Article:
Article originally appeared in the Sydney Morning Herald
By Craig Skehan
THE Australian Federal Police has confirmed three of its officers trained 20 Burmese police in intelligence gathering, as the international group Aidwatch warned that such co-operation should be curtailed amid the brutal suppression of democracy activists.
The 20 police were among more than 70 from Burma who, during the past three years, have participated in a regional training program at the Australian-funded Jakarta Centre for Law Enforcement Co-operation in Indonesia.
Kate Wheen of Aidwatch said yesterday that Australian-imparted skills could be misused by the military regime in the pursuit of its critics.
The junta has acknowledged that at least 15 people have been killed by Burmese security forces during the past fortnight.
The federal police maintained yesterday that collaboration, including the posting of police in Burma, was justified to stem crimes including the smuggling of heroin and people into Australia. A spokesman said the police commissioner, Mick Keelty, took the view that it was up to the Australian Government to decide on the future of such co-operation.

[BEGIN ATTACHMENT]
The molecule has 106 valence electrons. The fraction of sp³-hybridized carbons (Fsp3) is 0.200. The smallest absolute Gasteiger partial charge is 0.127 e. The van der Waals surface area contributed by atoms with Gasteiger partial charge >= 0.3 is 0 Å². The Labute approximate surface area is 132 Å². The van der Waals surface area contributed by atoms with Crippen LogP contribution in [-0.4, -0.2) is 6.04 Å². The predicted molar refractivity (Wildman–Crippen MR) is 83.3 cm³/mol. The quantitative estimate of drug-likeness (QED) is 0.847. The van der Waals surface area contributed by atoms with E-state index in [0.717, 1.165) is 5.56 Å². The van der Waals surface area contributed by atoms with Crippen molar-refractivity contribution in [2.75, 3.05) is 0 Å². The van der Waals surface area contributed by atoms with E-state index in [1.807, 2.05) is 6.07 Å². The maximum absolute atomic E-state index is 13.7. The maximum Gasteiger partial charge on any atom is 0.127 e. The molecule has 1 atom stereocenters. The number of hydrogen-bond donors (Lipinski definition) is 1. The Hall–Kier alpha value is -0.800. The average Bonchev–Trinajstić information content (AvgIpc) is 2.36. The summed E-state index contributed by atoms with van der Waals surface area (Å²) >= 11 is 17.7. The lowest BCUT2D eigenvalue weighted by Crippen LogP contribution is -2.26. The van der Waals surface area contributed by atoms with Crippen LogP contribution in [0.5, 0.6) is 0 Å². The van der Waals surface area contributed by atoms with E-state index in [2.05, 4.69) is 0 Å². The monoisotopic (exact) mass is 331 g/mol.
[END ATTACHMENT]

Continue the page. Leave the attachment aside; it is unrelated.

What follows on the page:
The office Foreign Affairs Minister Alexander Downer told the Herald police training and other forms of counter-terrorism collaboration involving Burma would not be jettisoned.
Burmese officials have come to Australia at the invitation of various federal agencies, including for training to combat money laundering.
An AusAID document refers to funds being provided for the training of “senior officials in the theory of counter-terrorism recognition and collaboration for combating terrorism”.
Among critics of the Australian training of Burmese personnel is Trevor Wilson, who was posted under the Howard Government as Australia’s ambassador to Burma from 2000 to 2003.